The Talent

April 3, 2009 5:30 AM

Dealmaker of the Week: Kevin O'Shea of Allen & Overy

Posted by Julie Triedman

OShea On Tuesday, in a conference room in the midtown Manhattan offices of Skadden, Arps, Slate, Meagher & Flom, the bidding for the I.M. Pei-designed John Hancock Building in Boston was over in under 60 seconds. According to the Boston Globe, one lone bidder raised his hand: Jeffrey Gronning, an executive with Normandy Real Estate Partners. His winning offer: $20 million, plus the assumption of $640 million in debt.

The 60-story Hancock tower now belongs to an investment partnership between Normandy and Five Mile Partners, who got the landmark building for half of what it sold for two-and-a-half years earlier. The outcome came as little surprise to those in the room: Normandy and Five Mile have spent the past 18 months acquiring key pieces of debt on the property.

Normandy, which took the lead in the partnership, had tapped Allen & Overy New York managing partner Kevin O'Shea to help in acquiring the debt and, ultimately, the tower. Ownership of much of the debt gave the partnership access to information about the building and established Normandy-Five Mile as a major creditor should Hancock's owner, Broadway Partners, default.

That's precisely what happened on January 6, when Broadway Partners failed to make a payment on the mezzanine debt. Normandy and Five Mile, relying on O'Shea and a ten-lawyer team from Allen & Overy, quickly declared the owner in default; a group of mezzanine creditors hired Green Loan Services to pursue an auction.

Participants and real estate market watchers say the auction and its outcome are significant. As pursued, the deal for the Hancock tower presents a road map to potential investors looking to place a value on defaulting or soon-to-be defaulting large commercial properties (little data is out there, they say, on property resale value). "No one wants to catch a falling knife," says Noble Carpenter, international director of commercial real estate firm Jones Lang LaSalle, which represented one of the other mezzanine creditors. "There have been so few large transactions recently that this one sets a data point out there. It's significant, because it's creating [market] liquidity."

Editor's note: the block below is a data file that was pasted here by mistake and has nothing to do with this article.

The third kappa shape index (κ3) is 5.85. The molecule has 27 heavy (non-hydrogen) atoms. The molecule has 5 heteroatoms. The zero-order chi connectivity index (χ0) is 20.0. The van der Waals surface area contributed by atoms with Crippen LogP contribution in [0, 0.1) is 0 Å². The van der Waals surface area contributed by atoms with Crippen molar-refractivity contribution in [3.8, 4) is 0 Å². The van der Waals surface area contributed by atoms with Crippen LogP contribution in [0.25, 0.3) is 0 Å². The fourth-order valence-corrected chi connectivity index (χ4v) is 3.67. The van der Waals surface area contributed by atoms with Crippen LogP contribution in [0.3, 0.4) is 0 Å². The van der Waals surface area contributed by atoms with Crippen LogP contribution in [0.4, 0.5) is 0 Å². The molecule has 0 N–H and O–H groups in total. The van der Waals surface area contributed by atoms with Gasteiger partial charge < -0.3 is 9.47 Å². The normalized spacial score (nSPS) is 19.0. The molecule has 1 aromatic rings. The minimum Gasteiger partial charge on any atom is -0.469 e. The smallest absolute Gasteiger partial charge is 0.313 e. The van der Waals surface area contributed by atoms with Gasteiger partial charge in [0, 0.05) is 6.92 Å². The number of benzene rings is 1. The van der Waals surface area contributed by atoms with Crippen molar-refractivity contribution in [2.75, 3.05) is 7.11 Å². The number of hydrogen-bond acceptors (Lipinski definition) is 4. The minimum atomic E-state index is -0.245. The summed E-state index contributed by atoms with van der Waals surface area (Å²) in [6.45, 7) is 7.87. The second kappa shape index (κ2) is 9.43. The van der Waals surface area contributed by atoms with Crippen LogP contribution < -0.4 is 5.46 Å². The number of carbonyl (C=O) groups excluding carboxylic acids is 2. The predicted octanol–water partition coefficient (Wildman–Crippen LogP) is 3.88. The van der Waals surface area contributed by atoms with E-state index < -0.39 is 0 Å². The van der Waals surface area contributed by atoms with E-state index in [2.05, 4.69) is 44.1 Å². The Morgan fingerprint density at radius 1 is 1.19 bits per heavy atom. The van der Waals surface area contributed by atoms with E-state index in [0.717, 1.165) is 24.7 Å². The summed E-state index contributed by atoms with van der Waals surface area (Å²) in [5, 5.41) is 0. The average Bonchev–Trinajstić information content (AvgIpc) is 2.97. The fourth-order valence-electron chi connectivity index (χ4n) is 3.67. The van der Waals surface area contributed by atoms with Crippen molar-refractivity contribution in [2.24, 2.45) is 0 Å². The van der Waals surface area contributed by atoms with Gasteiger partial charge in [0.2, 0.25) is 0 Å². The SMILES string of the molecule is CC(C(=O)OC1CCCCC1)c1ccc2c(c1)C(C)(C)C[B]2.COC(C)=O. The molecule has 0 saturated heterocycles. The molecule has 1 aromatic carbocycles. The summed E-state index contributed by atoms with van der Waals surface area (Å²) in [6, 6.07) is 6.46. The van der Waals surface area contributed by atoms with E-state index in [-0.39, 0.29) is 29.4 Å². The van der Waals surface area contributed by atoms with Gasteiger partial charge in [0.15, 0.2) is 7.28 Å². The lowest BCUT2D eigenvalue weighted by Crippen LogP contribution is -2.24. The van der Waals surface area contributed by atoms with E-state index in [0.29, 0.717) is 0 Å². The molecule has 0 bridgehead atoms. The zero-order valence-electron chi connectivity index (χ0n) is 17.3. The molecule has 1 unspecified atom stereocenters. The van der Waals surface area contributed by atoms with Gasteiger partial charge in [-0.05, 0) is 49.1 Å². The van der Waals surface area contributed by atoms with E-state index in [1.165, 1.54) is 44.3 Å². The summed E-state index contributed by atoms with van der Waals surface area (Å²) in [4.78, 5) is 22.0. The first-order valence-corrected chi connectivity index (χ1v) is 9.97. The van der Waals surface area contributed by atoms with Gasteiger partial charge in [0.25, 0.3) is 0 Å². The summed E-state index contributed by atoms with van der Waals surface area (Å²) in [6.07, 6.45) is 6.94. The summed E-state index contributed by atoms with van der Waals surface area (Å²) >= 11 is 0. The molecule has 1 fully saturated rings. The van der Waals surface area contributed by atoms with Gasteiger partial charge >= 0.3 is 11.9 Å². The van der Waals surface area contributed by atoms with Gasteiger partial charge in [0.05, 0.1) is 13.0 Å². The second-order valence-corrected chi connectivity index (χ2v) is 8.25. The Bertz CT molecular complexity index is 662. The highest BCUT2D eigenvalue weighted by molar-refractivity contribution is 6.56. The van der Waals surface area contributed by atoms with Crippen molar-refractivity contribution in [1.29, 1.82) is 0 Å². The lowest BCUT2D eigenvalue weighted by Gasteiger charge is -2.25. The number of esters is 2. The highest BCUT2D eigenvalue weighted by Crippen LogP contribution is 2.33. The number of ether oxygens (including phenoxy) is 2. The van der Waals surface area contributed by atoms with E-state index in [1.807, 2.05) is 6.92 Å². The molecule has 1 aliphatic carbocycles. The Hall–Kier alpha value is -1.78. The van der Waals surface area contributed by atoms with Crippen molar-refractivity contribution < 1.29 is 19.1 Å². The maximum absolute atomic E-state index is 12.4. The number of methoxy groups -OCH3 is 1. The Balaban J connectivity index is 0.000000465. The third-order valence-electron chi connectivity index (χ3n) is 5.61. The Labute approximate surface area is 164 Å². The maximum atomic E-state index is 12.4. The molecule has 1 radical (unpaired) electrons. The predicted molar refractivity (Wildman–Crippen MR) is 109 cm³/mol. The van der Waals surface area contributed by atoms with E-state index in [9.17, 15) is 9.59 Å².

With defaults on commercial real estate properties increasing nationally, Carpenter says he expects to see a wave of similar auctions. The key piece in these deals is the mezzanine debt, which, as opposed to mortgage debt, is secured by an ownership stake rather than by the underlying property assets. Defaults on properties with mezzanine debt lead not to a typical foreclosure but to a special sealed-bid auction process known as a Uniform Commercial Code (UCC) foreclosure.

Mezzanine financings became wildly popular in the mortgage-backed securities boom of the past decade. In the previous downturn, most owners simply obtained a second mortgage. But the mezzanine market has been frozen for many months, leaving many commercial real estate owners unable to roll over the debt. That will trigger more defaults and even more UCC auctions, experts say.

For lawyers like O'Shea, that simply means more work. As Carpenter notes, O'Shea, an expert in mezzanine and other complex real estate financing investments, is one of the few commercial real estate lawyers out there with experience in this process.

Dealmaker of the Week is published Fridays in The Am Law Daily.

Recent Profiles

Brock Gibson, Blake Cassels, 3/27/09

Richard Climan of Cooley Godward and David Shine of Fried, Frank, 3/20/09

Gary Sellers of Simpson Thacher, 2/20/09

Ronald Cami of Cravath, Swaine & Moore , 2/13/09

J. Eric Ivester of Skadden, 2/6/09

In the current issue of The American Lawyer - 2008 Dealmakers of the Year

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